Sinema-Backed Bipartisan Bill Seeks to Improve Arizonans’ Access to Health Care by Addressing Short Supply of General Surgeons

Nov 30, 2022

Senator’s bipartisan legislation could make certain areas in Arizona eligible for a National Health Service Corps program that helps recruit and retain general surgeons

WASHINGTON – Arizona senior Senator Kyrsten Sinema cosponsored the Ensuring Access to General Surgery Act – bipartisan legislation increasing Arizonans’ access to health care by making certain areas in Arizona potentially eligible for a National Health Service Corps program that would help recruit and retain general surgeons. Sinema’s bipartisan legislation requires the U.S. Department of Health and Human Services to gather high-quality data to determine areas in Arizona and across the country with short supply of general surgeons.
“Arizonans deserve access to high quality, affordable care close to where they live. By examining gaps in care, we can address shortages and improve Arizonans’ access to care,” said Sinema.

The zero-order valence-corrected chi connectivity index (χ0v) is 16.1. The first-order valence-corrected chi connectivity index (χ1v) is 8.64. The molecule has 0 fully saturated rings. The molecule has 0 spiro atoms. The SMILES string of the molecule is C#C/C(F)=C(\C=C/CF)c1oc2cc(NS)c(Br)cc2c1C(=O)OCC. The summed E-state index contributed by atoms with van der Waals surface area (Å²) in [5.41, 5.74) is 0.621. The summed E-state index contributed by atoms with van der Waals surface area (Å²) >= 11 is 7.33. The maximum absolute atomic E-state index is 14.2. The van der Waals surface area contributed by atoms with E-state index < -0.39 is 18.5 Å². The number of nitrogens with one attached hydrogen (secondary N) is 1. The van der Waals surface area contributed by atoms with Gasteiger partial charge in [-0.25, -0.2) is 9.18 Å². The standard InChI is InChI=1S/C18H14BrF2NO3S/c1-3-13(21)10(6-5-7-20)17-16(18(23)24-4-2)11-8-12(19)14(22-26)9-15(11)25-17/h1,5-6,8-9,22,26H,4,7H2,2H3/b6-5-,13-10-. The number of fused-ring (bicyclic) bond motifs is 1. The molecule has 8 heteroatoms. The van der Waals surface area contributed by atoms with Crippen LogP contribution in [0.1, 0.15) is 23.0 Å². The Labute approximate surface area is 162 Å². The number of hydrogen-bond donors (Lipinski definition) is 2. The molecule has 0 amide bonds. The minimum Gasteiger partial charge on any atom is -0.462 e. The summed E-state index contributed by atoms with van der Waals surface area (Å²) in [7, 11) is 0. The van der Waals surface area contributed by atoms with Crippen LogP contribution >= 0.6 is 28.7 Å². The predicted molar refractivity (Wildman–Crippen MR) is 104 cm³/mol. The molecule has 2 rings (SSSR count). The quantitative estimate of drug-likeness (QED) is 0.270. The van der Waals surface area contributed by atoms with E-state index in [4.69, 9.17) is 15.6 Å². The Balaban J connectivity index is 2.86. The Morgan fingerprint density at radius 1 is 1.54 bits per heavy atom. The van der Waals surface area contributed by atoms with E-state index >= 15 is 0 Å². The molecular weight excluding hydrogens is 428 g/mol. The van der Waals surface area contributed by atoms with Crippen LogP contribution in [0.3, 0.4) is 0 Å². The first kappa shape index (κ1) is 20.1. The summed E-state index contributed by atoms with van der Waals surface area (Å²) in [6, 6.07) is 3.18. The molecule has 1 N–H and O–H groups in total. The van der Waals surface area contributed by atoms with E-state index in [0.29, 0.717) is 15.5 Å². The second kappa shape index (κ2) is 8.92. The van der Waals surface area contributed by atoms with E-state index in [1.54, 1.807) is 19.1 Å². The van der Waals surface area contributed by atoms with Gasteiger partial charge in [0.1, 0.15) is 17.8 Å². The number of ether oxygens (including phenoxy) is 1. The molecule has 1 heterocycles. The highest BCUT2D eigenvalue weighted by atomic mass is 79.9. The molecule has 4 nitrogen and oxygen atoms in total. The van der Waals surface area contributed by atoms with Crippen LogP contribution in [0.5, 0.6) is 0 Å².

Lack of access to general surgeons can accelerate or contribute to the closing of community and rural hospitals if patients cannot receive medical treatment close to home. Many Arizona patients must drive hours away to larger health systems for surgery, follow-up visits, and aftercare – delaying routine surgical care, even for simple cases like appendicitis. These obstacles can create serious complications for patients who cannot afford or easily travel to other hospitals, worsen health outcomes, and increase the cost of their care.
Through Sinema’s bipartisan legislation, rural areas in Arizona and across the country experiencing surgeon shortages can be officially designated as “shortage areas” and potentially gain access to the National Health Service Corps program, which provides scholarships and student loan repayment awards to primary care, dental care, and mental health providers who agree to work in shortage areas. This program could incentivize general surgeons to locate or remain in communities with shortages, which can help guarantee Arizona patients have access to quality surgical care.